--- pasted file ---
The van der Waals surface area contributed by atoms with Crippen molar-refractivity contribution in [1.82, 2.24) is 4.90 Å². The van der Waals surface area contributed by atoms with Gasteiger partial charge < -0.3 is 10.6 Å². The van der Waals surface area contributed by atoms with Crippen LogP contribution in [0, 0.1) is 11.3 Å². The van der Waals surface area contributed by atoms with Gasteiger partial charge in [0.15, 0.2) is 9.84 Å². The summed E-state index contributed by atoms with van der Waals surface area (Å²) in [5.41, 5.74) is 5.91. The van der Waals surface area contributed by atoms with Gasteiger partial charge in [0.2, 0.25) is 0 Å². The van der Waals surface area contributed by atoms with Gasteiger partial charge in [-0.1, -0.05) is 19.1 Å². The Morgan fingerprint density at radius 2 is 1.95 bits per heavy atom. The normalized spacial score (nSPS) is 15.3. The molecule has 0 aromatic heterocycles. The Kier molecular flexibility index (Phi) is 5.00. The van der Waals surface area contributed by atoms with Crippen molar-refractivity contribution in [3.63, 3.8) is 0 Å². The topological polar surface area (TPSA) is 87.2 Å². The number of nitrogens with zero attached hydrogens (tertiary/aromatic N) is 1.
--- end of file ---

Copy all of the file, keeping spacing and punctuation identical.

The van der Waals surface area contributed by atoms with Crippen molar-refractivity contribution in [1.82, 2.24) is 4.90 Å². The van der Waals surface area contributed by atoms with Gasteiger partial charge < -0.3 is 10.6 Å². The van der Waals surface area contributed by atoms with Crippen LogP contribution in [0, 0.1) is 11.3 Å². The van der Waals surface area contributed by atoms with Gasteiger partial charge in [0.15, 0.2) is 9.84 Å². The summed E-state index contributed by atoms with van der Waals surface area (Å²) in [5.41, 5.74) is 5.91. The van der Waals surface area contributed by atoms with Gasteiger partial charge in [0.2, 0.25) is 0 Å². The van der Waals surface area contributed by atoms with Gasteiger partial charge in [-0.1, -0.05) is 19.1 Å². The Morgan fingerprint density at radius 2 is 1.95 bits per heavy atom. The normalized spacial score (nSPS) is 15.3. The molecule has 0 aromatic heterocycles. The Kier molecular flexibility index (Phi) is 5.00. The van der Waals surface area contributed by atoms with Crippen molar-refractivity contribution in [3.63, 3.8) is 0 Å². The topological polar surface area (TPSA) is 87.2 Å². The number of nitrogens with zero attached hydrogens (tertiary/aromatic N) is 1.